In this blog, I am asking for some initial participation on your end. I think this will be more impactful if you play along.
Close your eyes, take a deep breath. Now, I want you to think of someone very close to you. Someone you love and care about immensely. Someone you would do anything for. I imagine you have a tremendous sense of attachment and a warm feeling thinking of them. Losing them would be unbearable and unimaginable yet this is exactly what I want you to contemplate. Briefly, I want you to consider a world without them. How would you feel if that person you care so much about was no longer here? If you knew, in advance, that this person was going away, never to be seen again, how would you treat the next experience you had with them prior to them leaving? What would you say if you could have a few precious moments to speak to the dead?
The great Stoic philosopher Seneca practiced this concept of “negative visualization” or the idea of preparing for disruption and always working those disruptions into his plans. Being ready for life’s “ups and downs'', preparing for the inevitable pain and the suffering that often follows was a way for them to “win each day.” It’s important to distinguish that negative visualization is not the same thing as having a negative attitude.
I often think of trauma and addiction and if there is a cause and effect relationship. It is believed, or proposed, that trauma causes addiction and the subsequent substance abuse to follow. A stoic would think this was nonsense. Trauma may have presented you an opportunity, a reason to drink but certainly can’t be the cause can it? Even biological addictions demand conscious activation on some level.
Without trauma we don’t have life. If trauma causes addiction then we are all addicts because at some point we ALL face trauma. So why isn’t everyone an addict then? I have plenty of “reasons” to drink, be depressed or to be angry. Losing a son to heroin gave me a great reason to drink but it also gave me a better reason not too. Epictetus so eloquently stated, “in the very act of kissing your child, silently reflect on the possibility that they could die tomorrow.” A reason seems much different than a cause.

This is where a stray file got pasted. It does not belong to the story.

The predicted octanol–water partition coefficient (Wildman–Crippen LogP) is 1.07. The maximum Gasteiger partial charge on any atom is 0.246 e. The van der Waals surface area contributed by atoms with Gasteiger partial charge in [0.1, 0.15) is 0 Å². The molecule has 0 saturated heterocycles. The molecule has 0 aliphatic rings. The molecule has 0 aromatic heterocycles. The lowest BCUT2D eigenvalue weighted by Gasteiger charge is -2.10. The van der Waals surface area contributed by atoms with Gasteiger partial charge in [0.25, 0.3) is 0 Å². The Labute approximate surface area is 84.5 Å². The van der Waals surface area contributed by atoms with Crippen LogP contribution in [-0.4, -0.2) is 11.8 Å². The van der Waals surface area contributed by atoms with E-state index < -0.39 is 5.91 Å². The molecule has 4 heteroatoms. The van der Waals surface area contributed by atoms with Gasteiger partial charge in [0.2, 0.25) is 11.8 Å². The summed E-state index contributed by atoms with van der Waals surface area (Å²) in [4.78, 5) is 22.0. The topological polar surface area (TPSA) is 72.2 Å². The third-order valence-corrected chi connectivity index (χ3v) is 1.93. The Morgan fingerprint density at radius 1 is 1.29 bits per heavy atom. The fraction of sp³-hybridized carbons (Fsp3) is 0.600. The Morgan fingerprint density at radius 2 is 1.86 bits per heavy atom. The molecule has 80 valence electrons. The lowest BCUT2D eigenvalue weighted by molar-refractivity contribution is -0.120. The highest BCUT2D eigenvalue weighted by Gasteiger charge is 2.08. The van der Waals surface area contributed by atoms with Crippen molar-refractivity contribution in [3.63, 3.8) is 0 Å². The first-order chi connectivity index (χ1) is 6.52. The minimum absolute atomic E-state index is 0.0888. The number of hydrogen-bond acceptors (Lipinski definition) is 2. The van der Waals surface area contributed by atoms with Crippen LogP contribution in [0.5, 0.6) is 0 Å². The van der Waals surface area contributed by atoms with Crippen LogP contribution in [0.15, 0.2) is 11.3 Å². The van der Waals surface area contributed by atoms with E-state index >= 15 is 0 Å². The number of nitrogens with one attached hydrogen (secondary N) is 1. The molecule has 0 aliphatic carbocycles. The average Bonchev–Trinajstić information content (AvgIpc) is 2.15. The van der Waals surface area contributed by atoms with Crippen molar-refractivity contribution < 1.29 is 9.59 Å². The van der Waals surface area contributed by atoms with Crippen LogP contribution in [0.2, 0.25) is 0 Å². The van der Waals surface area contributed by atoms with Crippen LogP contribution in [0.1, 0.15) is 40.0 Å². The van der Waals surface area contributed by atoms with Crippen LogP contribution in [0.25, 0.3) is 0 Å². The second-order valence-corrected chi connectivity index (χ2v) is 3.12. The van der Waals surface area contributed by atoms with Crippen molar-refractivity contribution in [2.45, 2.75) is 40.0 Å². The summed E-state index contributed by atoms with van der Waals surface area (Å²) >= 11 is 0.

As I write in my book, “This One’s For You” about the last moments I had with Seth a short time prior to his death;
“I would like to say my last words to him were, “I love you,” but they weren’t. My last words to him, as we were standing in our garage a few weeks prior to his death, were, “You need to quit drinking.” Not very inspiring or eloquent, but at that moment, upset and angry, that is what I said. In a way, I was saying, “I Love you.”
I have no regrets that my last words to Seth were what I said. Obviously, if I knew I was to never see him again I would have said something completely different. Isn’t that the real lesson here? There will always be the last time for everything. There will be the last time you pet your dog, the last time you tell someone you love them, the last time you walk out of your house or office, the last time you taste your favorite meal. Tomorrow may very well be your last day, heck it may OUR last day as a species.
“We say that nothing happens to the wise man against his expectation.” -Seneca
“Misfortune weighs most heavily on those who expect nothing but good fortune.” -Seneca
I am certainly not suggesting every day you run around thinking of a car crash, not getting that job, or flunking the test in advance. I am suggesting negative thoughts, briefly presented as opportunities for reflection, can provide great insight into truly “living in the moment.” To appreciate the special gifts we are presented with daily and to be aware of life all around us. Finding meaning in your life is the most real thing there is. It’s very possible finding meaning is a journey with no ending yet the key is trying to be “aware” as you navigate through good times and bad.
The great Zig Ziglar was quoted as saying, “ Expect the best, prepare for the worst, capitalize on what becomes.” If you are keenly aware that someone, somewhere has it worse than you then you ought to feel so much more grateful about your own situation. During the time I was wallowing in anger, sadness, and guilt after we lost Seth, I fortunately crossed paths with Steven Grant, author of, “Don’t Forget Me.” Mr Grant’s only two sons, Chris and Kelly died from overdose a few years apart. I have two of my three sons still with me, he lost his only two. People wonder what motivates me and keeps me focused on living an inspired life? Most pro athletes, social media influencers, actors and actresses don’t motivate me. Steve Grant motivates me. There will always be someone that has it worse than me. Steve Grant has raised over $1,000,000 through the Chris and Kelly Hope Foundation. Bravo my friend!
Being too positive has a term coined to explain those who only see the good in everything. It’s referred to as “toxic positivity.” I used to think it was impossible to be too positive. I have evolved my thinking now to think maybe there are strategic times in your life to consider the negative outcomes and the implications if they were to occur. To be honest, there is no shortage of daily motivation tips, positive affirmations and “you can do it” proclamations. I often wonder if somehow we are building up an immunity and many of these helpful hints fall on deaf ears and blind eyes? Then again with the numbers of depressed, anxious and addicted people in society we really can’t have too many options. Positive living with negative thinking? Why not give it a try!